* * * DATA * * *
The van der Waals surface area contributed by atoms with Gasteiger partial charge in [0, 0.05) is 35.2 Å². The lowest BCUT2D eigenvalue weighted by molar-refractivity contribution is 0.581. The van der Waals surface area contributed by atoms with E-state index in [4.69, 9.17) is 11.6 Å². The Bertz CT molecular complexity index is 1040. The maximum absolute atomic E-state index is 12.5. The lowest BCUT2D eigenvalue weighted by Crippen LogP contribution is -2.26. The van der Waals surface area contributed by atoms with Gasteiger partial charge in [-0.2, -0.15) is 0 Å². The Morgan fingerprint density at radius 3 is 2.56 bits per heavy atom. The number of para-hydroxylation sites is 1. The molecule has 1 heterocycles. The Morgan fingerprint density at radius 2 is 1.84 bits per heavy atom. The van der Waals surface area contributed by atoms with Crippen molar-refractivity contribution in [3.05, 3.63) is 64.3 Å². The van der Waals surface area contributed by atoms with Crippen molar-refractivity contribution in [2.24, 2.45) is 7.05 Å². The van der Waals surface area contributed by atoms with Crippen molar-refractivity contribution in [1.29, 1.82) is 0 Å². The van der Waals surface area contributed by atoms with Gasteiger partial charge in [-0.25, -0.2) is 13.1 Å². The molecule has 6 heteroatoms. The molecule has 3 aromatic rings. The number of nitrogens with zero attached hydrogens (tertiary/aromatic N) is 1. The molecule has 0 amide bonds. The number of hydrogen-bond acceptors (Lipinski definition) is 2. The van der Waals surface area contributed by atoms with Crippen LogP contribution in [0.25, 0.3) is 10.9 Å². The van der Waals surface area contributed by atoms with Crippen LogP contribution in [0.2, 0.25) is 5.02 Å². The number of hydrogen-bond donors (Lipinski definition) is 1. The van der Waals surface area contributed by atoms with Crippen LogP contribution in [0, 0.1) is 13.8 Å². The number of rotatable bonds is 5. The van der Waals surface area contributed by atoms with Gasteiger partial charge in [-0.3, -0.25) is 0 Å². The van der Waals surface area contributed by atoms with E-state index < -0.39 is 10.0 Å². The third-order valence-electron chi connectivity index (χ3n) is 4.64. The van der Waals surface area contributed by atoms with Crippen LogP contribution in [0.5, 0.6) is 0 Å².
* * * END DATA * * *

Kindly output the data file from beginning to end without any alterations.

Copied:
The van der Waals surface area contributed by atoms with Gasteiger partial charge in [0, 0.05) is 35.2 Å². The lowest BCUT2D eigenvalue weighted by molar-refractivity contribution is 0.581. The van der Waals surface area contributed by atoms with E-state index in [4.69, 9.17) is 11.6 Å². The Bertz CT molecular complexity index is 1040. The maximum absolute atomic E-state index is 12.5. The lowest BCUT2D eigenvalue weighted by Crippen LogP contribution is -2.26. The van der Waals surface area contributed by atoms with Gasteiger partial charge in [-0.2, -0.15) is 0 Å². The Morgan fingerprint density at radius 3 is 2.56 bits per heavy atom. The number of para-hydroxylation sites is 1. The molecule has 1 heterocycles. The Morgan fingerprint density at radius 2 is 1.84 bits per heavy atom. The van der Waals surface area contributed by atoms with Crippen molar-refractivity contribution in [3.05, 3.63) is 64.3 Å². The van der Waals surface area contributed by atoms with Crippen molar-refractivity contribution in [2.24, 2.45) is 7.05 Å². The van der Waals surface area contributed by atoms with Crippen molar-refractivity contribution in [1.29, 1.82) is 0 Å². The van der Waals surface area contributed by atoms with Gasteiger partial charge in [-0.25, -0.2) is 13.1 Å². The molecule has 6 heteroatoms. The molecule has 3 aromatic rings. The number of nitrogens with zero attached hydrogens (tertiary/aromatic N) is 1. The molecule has 0 amide bonds. The number of hydrogen-bond acceptors (Lipinski definition) is 2. The van der Waals surface area contributed by atoms with Crippen LogP contribution in [0.25, 0.3) is 10.9 Å². The van der Waals surface area contributed by atoms with Crippen LogP contribution in [0.2, 0.25) is 5.02 Å². The number of hydrogen-bond donors (Lipinski definition) is 1. The van der Waals surface area contributed by atoms with Crippen LogP contribution in [0, 0.1) is 13.8 Å². The number of rotatable bonds is 5. The van der Waals surface area contributed by atoms with Gasteiger partial charge in [-0.3, -0.25) is 0 Å². The van der Waals surface area contributed by atoms with E-state index < -0.39 is 10.0 Å². The third-order valence-electron chi connectivity index (χ3n) is 4.64. The van der Waals surface area contributed by atoms with Crippen LogP contribution in [0.5, 0.6) is 0 Å².